Arrest made in 2001 murder of University of Georgia law school student

CNN  —  More than two decades after authorities discovered a University of Georgia law student’s body at her apartment, where they say a fire was set intentionally, a man has been arrested and charged in connection with the cold case. Tara Louise Baker was found dead in her Athens, Georgia, home by Athens-Clarke County firefighters




CNN
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More than two decades after authorities discovered a University of Georgia law student’s body at her apartment, where they say a fire was set intentionally, a man has been arrested and charged in connection with the cold case.

Tara Louise Baker was found dead in her Athens, Georgia, home by Athens-Clarke County firefighters on January 19, 2001, a day before her 24th birthday, according to a news release from the Georgia Bureau of Investigation.

On Thursday, state and county investigators said Edrick Lamont Faust, 48, was arrested and faced several charges in connection with Baker’s death, including felony murder, aggravated assault, arson and aggravated sodomy, the news release says.

Faust, a resident of Athens, remains in jail on a $15,000 bond, according to Clarke County Sheriff’s Office jail records. CNN could not determine whether Faust has an attorney.

“Tara Louise Baker was a hardworking student with a bright future ahead of her,” GBI director Chris Hosey said in a statement. “Tara’s life was stolen from her in a horrific act of violence.”

Baker, a first-year law student from East Point, Georgia, was last seen alive by a friend at the UGA Law School Library on January 18, 2001, around 7:30 p.m., according to GBI’s unsolved homicide webpage on the case.

Authorities say Baker, while still at the library, called the same friend around 9:46 p.m. to make sure they had arrived home safely. Baker told her friend she planned to leave the library around 10 p.m.

The homicide investigation into Baker’s death ran cold for 23 years.

The GBI’s Cold Case Unit partnered with the Athens-Clarke County Police Department in September 2023 “to conduct an in-depth review and analysis of the ongoing investigation into Baker’s death,” according to the news release.

Athens-Clarke County police chief Jerry Saulters, who was an officer at the crime scene in January 2001, said in a statement that he’d hoped for years Baker’s family would find justice.

“I remember being there during that horrific time,” Saulters said. “Seeing this case now full circle, I appreciate the hard work of the detectives, from then and now. Knowing that the evidence collected at that time contributed to the arrest today gives me tremendous pride in all the officers who worked this case over the years.”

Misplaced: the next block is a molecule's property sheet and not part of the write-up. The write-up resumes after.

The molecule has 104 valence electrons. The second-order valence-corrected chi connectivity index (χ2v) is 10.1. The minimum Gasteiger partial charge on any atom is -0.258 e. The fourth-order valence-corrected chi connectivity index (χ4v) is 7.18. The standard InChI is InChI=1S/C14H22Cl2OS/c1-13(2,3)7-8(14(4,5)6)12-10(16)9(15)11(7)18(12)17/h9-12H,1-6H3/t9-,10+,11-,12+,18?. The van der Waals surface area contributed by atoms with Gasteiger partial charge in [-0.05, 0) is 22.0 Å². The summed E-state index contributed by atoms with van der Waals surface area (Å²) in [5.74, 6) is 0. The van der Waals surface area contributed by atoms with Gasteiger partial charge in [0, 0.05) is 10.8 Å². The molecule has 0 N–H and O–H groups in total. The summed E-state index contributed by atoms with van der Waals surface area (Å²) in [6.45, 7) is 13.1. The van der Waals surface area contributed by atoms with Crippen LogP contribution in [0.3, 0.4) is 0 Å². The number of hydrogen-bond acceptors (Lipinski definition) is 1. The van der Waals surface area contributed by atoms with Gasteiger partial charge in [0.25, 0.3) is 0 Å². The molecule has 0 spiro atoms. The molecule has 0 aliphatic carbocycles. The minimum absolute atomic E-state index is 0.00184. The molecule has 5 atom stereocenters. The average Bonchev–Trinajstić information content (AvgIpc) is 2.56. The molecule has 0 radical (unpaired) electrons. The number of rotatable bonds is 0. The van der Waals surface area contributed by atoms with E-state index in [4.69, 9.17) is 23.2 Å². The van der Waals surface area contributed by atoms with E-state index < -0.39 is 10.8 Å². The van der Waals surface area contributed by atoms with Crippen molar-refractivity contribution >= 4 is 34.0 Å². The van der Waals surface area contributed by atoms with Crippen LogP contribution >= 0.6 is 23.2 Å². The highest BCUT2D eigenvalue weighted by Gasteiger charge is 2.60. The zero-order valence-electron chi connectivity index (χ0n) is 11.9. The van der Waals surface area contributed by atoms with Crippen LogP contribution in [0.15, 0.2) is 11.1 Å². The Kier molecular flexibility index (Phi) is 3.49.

Meredith Schroeder, Tara Baker's sister, speaks at her memorial service the UGA campus on Jan. 20, 2021.

2023 act named for Baker helps her case

The Baker family says they have long waited for an arrest announcement, but “it is not a day without grief and unanswered questions,” they said in a statement provided by Athens true crime podcast host Cameron Jay Harrelson, who covered the student’s story in a series on the Classic City Crime podcast.

“Our family is eternally grateful to the Cold Case Unit with the Georgia Bureau of Investigation, the Athens-Clarke County Police Department and Federal Bureau of Investigation for their dedication and diligence in bringing us closer to the truth that has eluded us for 23 years,” the family’s statement read.

Harrelson, who connected with Baker’s family four years ago through a mutual friend with Baker’s sister, said the family has long advocated for progress in the cold case.

“A mother’s heart never gives up, she never gave up on seeking the truth,” Harrelson told CNN of Virginia Baker, Tara Louise Baker’s mother.

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The late law student, who in May 2003 was posthumously awarded her law degree from UGA’s School of Law, is remembered by family, friends, colleagues and classmates as a “champion of justice” who was “fiercely loyal,” according to Harrelson, who said he interviewed hundreds of those who knew Baker for the podcast series.

“She believed in the application of the law. She believed in fighting for people that were less fortunate or whose society might consider to be underdogs, or the left behind and forgotten,” Harrelson said.

“I’ve heard many stories of how she was never afraid to say what she felt, but always with kindness,” he added.

Georgia’s Coleman-Baker Act, which established a new cold case unit within the GBI, according to CNN affiliate WRDW, was passed last year and named in honor of Baker and Rhonda Sue Coleman, an 18-year-old high school student who was killed in Jeff Davis County, Georgia, in 1990.

Loved ones of Tara Louise Baker honored her in Athens, Georgia, with a flower memorial on January 20, 2021.

Harrelson says he along with the Baker and Coleman families advocated for the law.

“We did not have any knowledge that this bill would ever affect change for the Baker family themselves,” Harrelson said. “The way we spoke about it often was that even if this doesn’t help Tara’s case, there are countless families out there that with a second look, (the bill) could help.”

He added: “I could not have thought of a better way to honor Tara Baker’s life and legacy, a legacy of fighting for justice and believing in the law, than for this bill to have not only been named after her but to have brought about justice for her.”